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Study touts benefits of four-year nursing degree

Study touts benefits of four-year nursing degree

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Hospitals that employ mostly nurses with four-year bachelor’s degrees — as opposed to mostly registered nurses — will likely see improved patient outcomes and reduced costs, according to a new study.

For years, experts have recommended increasing the proportion of nurses holding bachelor of science in nursing degrees — and Maryland’s nursing community is largely on board with that goal — but a study published this month provided the first economic analysis of doing so.

That study, published in the journal “Medical Care,” found that patients who received at least 80 percent of their care from BSN-prepared nurses reduced by 19 percent their chances of being readmitted to the hospital.

Those patients also stayed in the hospital for slightly shorter periods of time than patients who were treated primarily by RNs, who go through two-year training programs. Further, the study found that a 10 percent increase in the percentage of care by BSN-holding nurses was associated with a 10 percent reduction in a patient’s odds of dying.

“When we looked at patients in the same hospital, who were hospitalized on the same unit with the same diagnosis, patients who received more than 80 percent of nursing care from BSN-educated nurses tended to do better,” Olga Yakusheva, one of the lead researchers and an associate professor of nursing at the University of Michigan, said in a statement.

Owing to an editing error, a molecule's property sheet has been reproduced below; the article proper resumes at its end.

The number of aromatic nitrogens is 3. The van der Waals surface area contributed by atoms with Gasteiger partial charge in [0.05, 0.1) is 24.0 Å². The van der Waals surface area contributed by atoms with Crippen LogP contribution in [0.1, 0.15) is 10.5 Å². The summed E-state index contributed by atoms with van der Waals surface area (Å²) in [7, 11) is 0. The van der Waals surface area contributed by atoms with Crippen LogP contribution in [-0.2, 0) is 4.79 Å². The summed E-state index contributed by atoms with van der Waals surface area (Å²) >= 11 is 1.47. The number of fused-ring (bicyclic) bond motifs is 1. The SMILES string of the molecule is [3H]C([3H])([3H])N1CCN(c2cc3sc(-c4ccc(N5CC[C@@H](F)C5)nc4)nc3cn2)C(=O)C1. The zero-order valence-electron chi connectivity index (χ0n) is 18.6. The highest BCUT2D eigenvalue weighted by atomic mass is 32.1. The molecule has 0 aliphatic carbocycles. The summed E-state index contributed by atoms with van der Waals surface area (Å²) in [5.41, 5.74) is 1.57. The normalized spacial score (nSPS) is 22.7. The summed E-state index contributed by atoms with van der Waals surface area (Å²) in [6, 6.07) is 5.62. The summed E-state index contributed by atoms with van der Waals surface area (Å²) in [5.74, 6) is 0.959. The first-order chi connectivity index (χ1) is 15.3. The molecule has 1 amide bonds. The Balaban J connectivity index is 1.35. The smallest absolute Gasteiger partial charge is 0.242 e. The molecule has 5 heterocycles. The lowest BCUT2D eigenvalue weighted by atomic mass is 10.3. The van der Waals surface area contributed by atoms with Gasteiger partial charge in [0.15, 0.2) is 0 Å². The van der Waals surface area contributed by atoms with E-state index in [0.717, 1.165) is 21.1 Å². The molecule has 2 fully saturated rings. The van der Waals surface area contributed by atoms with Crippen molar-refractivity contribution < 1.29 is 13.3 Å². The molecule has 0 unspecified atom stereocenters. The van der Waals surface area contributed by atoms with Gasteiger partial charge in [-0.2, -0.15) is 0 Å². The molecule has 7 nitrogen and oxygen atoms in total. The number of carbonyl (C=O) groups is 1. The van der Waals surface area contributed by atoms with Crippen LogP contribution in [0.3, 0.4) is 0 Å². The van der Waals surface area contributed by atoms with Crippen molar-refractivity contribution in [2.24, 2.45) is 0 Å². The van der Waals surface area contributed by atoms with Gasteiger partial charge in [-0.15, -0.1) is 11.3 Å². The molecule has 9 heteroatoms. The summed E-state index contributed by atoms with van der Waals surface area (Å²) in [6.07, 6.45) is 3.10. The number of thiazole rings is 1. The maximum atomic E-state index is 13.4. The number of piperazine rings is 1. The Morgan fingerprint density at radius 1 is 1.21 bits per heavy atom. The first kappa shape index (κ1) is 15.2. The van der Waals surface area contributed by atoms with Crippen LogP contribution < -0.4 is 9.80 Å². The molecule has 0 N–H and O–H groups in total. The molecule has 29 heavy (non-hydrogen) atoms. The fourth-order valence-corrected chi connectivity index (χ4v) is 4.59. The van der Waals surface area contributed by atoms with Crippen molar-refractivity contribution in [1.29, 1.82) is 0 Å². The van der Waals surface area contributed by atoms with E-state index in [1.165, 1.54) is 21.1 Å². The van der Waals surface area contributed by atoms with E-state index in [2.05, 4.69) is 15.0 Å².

The study was funded by the Robert Wood Johnson Foundation’s Interdisciplinary Nursing Quality Research Initiative.

The researchers also found that even though BSN-holding nurses are paid more than RNs, the care they provide can result in significant cost-savings for the hospital. Those savings actually outweighed the burden of paying higher salaries, according to the research.

“It doesn’t mean nurses [with associate degrees] aren’t good at their jobs — they absolutely are,” said Katharine Cook, dean of the School of Nursing at Notre Dame of Maryland University. “But the research is showing that if you have a BSN degree, you’re able to approach problems in a different way.”

Hospitals are paying attention to the research, too.

“What I’m hearing over and over is that hospitals in Maryland are hiring the BSN-prepared nurses and not hiring the [associate degree] nurses as much.”

The idea of encouraging nurses to seek higher degrees is not new.

In 2010, the Institute of Medicine published a prominent report — called “The Future of Nursing: Leading Change, Advancing Health” — that assessed the state of the profession and laid out a blueprint for changes.

The report made multiple recommendations for how to improve nursing education and better integrate nurses into the post-Affordable Care Act health care landscape. It set a goal that 80 percent of nurses should hold a BSN degree by 2020. Currently, only about 55 percent do, according to the most recent estimate.

But nursing schools have taken notice of the new target. In Maryland, several schools have explicitly embraced it by working to boost enrollment in their baccalaureate nursing programs or adding new options, like online programs.

Frostburg State University has significantly grown its RN-to-BSN program, which is for practicing nurses who want to get the higher degree. Heather Gable, chair of FSU’s nursing department, said the program grew from eight students in 2009 to about 270 students during the 2014 spring semester.

Notre Dame of Maryland launched its four-year BSN program in 2010 to serve non-nurses who want to receive comprehensive training. Officials plan to increase that program’s class size by 50 students each year.

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